Over the course of role-playing game history, there have been many different methods to decide when a character dies. However, taking D&D as an example, typically there is only one system. For anyone who has been reading my earlier posts, I tend to think that the rules should fit the game that the Dungeon Master is trying to create. For this reason, I'll go over a few different ways to handle death (this is mainly meant for newer players that didn't experience other editions and their death rules). I will avoid talking about ways you can eliminate death complete since I will be handling that in a different post. It will be mainly focused on D&D.
Dead is Dead
There is always the classic old D&D of less than 0 hit points being dead. It's simple, but it may result in a lot of character creation. From what I've seen, this has become less popular over time. It does a very good job of creating tension for death. There's not much else to say.
The current D&D 5th edition system is fine, but as you get to high levels the odds of having an instant death become less and less. This is because as your total health increases, the amount of damage you need to take past 0 to instantly die increases. If you don't like that, you can easily scale it in a different way. Care needs to be taken to avoid making lower levels deadlier if not intended. I generally find the best way is to either use the original rules (this means players don't instantly die at higher levels unless they suffer extremely large such as a fall or the breathe weapon of a powerful dragon).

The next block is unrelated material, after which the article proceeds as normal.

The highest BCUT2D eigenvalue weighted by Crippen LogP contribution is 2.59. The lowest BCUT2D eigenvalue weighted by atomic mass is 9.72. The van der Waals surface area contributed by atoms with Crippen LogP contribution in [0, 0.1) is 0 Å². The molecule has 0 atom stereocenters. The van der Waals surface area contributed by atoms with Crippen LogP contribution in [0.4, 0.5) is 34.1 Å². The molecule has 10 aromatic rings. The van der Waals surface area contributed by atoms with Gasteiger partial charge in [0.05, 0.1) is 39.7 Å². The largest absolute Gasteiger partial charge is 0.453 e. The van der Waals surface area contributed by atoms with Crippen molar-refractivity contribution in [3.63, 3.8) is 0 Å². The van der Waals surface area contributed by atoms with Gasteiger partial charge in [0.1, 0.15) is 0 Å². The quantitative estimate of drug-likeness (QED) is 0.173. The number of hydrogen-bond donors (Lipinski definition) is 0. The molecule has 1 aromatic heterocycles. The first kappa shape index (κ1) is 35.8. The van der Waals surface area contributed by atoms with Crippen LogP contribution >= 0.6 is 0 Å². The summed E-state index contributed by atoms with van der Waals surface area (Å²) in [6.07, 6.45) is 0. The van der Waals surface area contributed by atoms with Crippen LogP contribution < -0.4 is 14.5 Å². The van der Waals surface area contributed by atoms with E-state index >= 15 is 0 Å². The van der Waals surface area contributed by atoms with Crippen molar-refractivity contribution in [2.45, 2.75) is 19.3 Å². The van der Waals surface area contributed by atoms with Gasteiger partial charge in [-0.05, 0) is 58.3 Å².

If the deadliness of low level play isn't your thing, it's easy to house rule to be a little more forgiving. Just ignore the instant death rule and roll saves. I prefer to use the standard method located in the rules but hey, this works just fine too.
The overall level of the party will make a difference. A higher level party that has access to spells that revive the dead may be perfectly fine with more deadly rules from the onset, though they may needed added magic items to revive the cleric if something happens. The rules for death need to be taken into account along with the intended mood as well as the other parts of the game. Stricter death rules combined with more magic items for the party make for a completely different experience (in an undead setting where the dead and dying are almost instantly corrupted to unlife, this may help build the tension and fear).